Yesterday (1 July 2015), Health Secretary Jeremy Hunt MP told the Local Government
Association conference that prescription medicines will be labelled by price and marked
“funded by taxpayers” from next year.
In his speech he said that patients need to take “more personal responsibility for use
of precious public resources.”
He went on:
“We spend £300 million a year on wasted medicines. People who use our services need to know that in the end they pay
the price for this waste.”
Simon Ashley Cross was not impressed by this attempt to shame people who are unfortunate enough to be ill and need prescription medicines. Here is his response.
A bit of news for everyone this uninformed and witless moron is trying to shame
I work closely with the NHS and I know the cost of medicines. The cost of a prescription is over eight quid. Here is a bit of news for everyone this totally uninformed and witless moron is trying to shame!
I take a statin which costs £1.28 a month to the NHS and I pay over eight quid –
the net loss to me because I can’t just buy it is seven quid; I make a contribution of
£84 for my medication a year and if I don’t take it, the inevitable cost to the NHS of my
heart attack would be thousands. This means that just on this simple example I am making a contribution of thousands to the NHS and will not be humiliated by this government’s belief that people want to be ill to ensure they are a burden on the NHS.
Other examples of prescription profiteering are:
- pain killers on FP10 (the prescriptions used for out patients that can be taken to any community pharmacy) – average cost less than £5,
- calcium and vitamin D generally costs around £3.40,
- almost every antibiotic £3.00 on average, statins (the most widely prescribed medications) generally around £7 profit per prescription,
- diabetes medication costs around £6 on average per item
- most cold and cardiovascular drugs cost below the prescription charge.
NHS pays the government 32p tax out every £1 of government funding for the NHS
The other thing these pollocks do not tell you is that, for every pound the government
grudgingly allow the NHS, they get 32 pence back in tax.
I went to a conference as part of my work where the speaker who was an NHS procurement manager cited this figure.
Some clarification of the 32% figure on taxation. It is made up of:
- taxation on salaries, much of which is paid at above 40%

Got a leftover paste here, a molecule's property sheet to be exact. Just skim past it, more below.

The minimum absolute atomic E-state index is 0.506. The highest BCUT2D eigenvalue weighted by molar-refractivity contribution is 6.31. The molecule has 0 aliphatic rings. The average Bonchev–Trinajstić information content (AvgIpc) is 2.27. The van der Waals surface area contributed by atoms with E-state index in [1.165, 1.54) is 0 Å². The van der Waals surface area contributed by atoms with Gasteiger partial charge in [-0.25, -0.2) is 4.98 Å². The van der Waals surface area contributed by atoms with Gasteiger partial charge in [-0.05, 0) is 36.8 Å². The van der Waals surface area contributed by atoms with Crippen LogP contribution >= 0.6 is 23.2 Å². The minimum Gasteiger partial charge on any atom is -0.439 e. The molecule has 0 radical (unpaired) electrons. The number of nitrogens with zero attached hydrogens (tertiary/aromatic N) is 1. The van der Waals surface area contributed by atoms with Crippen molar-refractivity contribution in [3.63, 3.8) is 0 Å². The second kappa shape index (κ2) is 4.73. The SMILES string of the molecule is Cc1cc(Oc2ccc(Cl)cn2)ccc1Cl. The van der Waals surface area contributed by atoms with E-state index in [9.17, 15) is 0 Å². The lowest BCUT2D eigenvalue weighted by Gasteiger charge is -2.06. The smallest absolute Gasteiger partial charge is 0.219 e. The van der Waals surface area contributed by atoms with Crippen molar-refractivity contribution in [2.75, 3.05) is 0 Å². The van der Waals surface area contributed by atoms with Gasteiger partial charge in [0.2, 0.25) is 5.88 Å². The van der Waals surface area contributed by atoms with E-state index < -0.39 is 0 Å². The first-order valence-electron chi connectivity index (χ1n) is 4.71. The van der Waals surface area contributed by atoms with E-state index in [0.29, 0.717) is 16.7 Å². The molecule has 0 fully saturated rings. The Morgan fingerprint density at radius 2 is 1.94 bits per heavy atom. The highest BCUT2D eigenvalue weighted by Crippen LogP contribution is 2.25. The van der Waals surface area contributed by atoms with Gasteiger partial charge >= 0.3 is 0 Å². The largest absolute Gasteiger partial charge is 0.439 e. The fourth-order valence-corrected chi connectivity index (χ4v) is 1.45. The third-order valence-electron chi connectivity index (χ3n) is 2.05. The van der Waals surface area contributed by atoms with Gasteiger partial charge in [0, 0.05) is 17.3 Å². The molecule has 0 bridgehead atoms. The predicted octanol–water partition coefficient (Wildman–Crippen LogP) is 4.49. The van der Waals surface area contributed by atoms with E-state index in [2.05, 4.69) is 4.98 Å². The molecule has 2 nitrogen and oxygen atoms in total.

- VAT on medicines and services
- tax on property and land purchase and divestment, tax on energy
- import and export taxes for goods and services bought and sold internationally.
The person I heard speaking on this did point out that overall taxation is difficult to assess but 32% is the best conservative figure.
So the £113 billion the government say they gave the NHS last year, they got around £37 billion back in taxation. This means we actually spent £76 billion, which equates to around £1,125 per person. Most of us pay significantly more than that as a contribution for health provision through tax and NI. The average tax take specifically for the NHS per person is around £1,600.
In summary, while these pointless people continue to tell us that we cannot afford the
NHS, they would be in a really bad way if they were not getting the income the NHS
provides the government coffers. We need to stop allowing these self serving and uncaring
individuals to lie about the NHS and they must be replaced by government which
understands the value of the nations health!
I have done a bit of digging and it turns out that Boots the Chemist (who serially avoid
paying tax and the government stoically let them) dispense around 120 million
prescriptions per year. For every item (unless it is a special where the fee is much
higher) the pharmacy are paid 90 pence. This means that the government give Boots over
£100 million a year just for dispensing medicines from their shelves. Boots pay no tax on
this free money so where Jeremy Hunt has the gall to try and embarrass poorly people
I really do not understand!